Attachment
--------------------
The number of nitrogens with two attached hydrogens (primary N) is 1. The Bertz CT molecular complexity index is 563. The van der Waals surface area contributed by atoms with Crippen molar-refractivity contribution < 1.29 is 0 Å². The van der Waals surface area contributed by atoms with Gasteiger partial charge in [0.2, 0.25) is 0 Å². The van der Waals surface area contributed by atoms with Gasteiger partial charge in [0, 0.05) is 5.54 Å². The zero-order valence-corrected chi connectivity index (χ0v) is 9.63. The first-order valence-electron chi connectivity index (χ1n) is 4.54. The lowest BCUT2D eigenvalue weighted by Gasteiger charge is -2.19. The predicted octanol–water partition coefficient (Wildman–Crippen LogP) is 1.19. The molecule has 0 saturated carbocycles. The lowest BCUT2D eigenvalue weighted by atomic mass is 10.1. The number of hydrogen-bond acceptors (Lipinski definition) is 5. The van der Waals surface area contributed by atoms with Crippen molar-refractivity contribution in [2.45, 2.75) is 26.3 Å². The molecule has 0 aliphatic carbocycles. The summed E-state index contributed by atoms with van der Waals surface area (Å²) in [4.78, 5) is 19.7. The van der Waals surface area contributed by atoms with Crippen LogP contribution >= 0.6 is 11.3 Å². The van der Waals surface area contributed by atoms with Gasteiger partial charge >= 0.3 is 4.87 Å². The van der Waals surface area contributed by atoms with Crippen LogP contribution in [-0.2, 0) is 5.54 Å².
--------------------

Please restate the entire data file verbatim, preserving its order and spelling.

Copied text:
The number of nitrogens with two attached hydrogens (primary N) is 1. The Bertz CT molecular complexity index is 563. The van der Waals surface area contributed by atoms with Crippen molar-refractivity contribution < 1.29 is 0 Å². The van der Waals surface area contributed by atoms with Gasteiger partial charge in [0.2, 0.25) is 0 Å². The van der Waals surface area contributed by atoms with Gasteiger partial charge in [0, 0.05) is 5.54 Å². The zero-order valence-corrected chi connectivity index (χ0v) is 9.63. The first-order valence-electron chi connectivity index (χ1n) is 4.54. The lowest BCUT2D eigenvalue weighted by Gasteiger charge is -2.19. The predicted octanol–water partition coefficient (Wildman–Crippen LogP) is 1.19. The molecule has 0 saturated carbocycles. The lowest BCUT2D eigenvalue weighted by atomic mass is 10.1. The number of hydrogen-bond acceptors (Lipinski definition) is 5. The van der Waals surface area contributed by atoms with Crippen molar-refractivity contribution in [2.45, 2.75) is 26.3 Å². The molecule has 0 aliphatic carbocycles. The summed E-state index contributed by atoms with van der Waals surface area (Å²) in [4.78, 5) is 19.7. The van der Waals surface area contributed by atoms with Crippen LogP contribution >= 0.6 is 11.3 Å². The van der Waals surface area contributed by atoms with Gasteiger partial charge >= 0.3 is 4.87 Å². The van der Waals surface area contributed by atoms with Crippen LogP contribution in [-0.2, 0) is 5.54 Å².